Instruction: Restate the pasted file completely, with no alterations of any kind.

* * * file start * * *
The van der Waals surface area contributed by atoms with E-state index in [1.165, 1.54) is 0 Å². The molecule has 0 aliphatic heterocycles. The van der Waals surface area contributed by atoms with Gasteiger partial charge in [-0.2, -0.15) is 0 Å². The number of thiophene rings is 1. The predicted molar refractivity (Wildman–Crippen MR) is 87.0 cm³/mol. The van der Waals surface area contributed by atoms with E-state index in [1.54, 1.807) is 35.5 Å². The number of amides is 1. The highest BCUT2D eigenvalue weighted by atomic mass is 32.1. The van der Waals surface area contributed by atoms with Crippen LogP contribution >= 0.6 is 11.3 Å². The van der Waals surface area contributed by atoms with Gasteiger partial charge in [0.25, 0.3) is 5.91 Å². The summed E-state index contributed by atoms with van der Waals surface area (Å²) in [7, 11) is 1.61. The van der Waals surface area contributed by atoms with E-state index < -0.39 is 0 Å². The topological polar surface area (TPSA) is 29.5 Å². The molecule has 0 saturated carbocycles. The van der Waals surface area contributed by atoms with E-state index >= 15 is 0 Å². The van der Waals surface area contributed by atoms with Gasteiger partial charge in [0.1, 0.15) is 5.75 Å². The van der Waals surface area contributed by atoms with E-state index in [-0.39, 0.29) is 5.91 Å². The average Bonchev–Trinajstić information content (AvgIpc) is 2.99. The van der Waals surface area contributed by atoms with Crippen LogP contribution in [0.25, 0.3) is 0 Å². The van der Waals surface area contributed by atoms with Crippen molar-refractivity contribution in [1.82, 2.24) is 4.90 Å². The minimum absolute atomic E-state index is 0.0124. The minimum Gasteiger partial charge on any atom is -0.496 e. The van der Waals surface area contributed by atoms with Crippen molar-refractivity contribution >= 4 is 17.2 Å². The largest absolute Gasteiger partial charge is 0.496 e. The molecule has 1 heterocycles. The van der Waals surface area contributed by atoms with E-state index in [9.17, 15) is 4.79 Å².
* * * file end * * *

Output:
The van der Waals surface area contributed by atoms with E-state index in [1.165, 1.54) is 0 Å². The molecule has 0 aliphatic heterocycles. The van der Waals surface area contributed by atoms with Gasteiger partial charge in [-0.2, -0.15) is 0 Å². The number of thiophene rings is 1. The predicted molar refractivity (Wildman–Crippen MR) is 87.0 cm³/mol. The van der Waals surface area contributed by atoms with E-state index in [1.54, 1.807) is 35.5 Å². The number of amides is 1. The highest BCUT2D eigenvalue weighted by atomic mass is 32.1. The van der Waals surface area contributed by atoms with Crippen LogP contribution >= 0.6 is 11.3 Å². The van der Waals surface area contributed by atoms with Gasteiger partial charge in [0.25, 0.3) is 5.91 Å². The summed E-state index contributed by atoms with van der Waals surface area (Å²) in [7, 11) is 1.61. The van der Waals surface area contributed by atoms with E-state index < -0.39 is 0 Å². The topological polar surface area (TPSA) is 29.5 Å². The molecule has 0 saturated carbocycles. The van der Waals surface area contributed by atoms with E-state index >= 15 is 0 Å². The van der Waals surface area contributed by atoms with Gasteiger partial charge in [0.1, 0.15) is 5.75 Å². The van der Waals surface area contributed by atoms with E-state index in [-0.39, 0.29) is 5.91 Å². The average Bonchev–Trinajstić information content (AvgIpc) is 2.99. The van der Waals surface area contributed by atoms with Crippen LogP contribution in [0.25, 0.3) is 0 Å². The van der Waals surface area contributed by atoms with Crippen molar-refractivity contribution in [1.82, 2.24) is 4.90 Å². The minimum absolute atomic E-state index is 0.0124. The minimum Gasteiger partial charge on any atom is -0.496 e. The van der Waals surface area contributed by atoms with Crippen molar-refractivity contribution >= 4 is 17.2 Å². The largest absolute Gasteiger partial charge is 0.496 e. The molecule has 1 heterocycles. The van der Waals surface area contributed by atoms with E-state index in [9.17, 15) is 4.79 Å².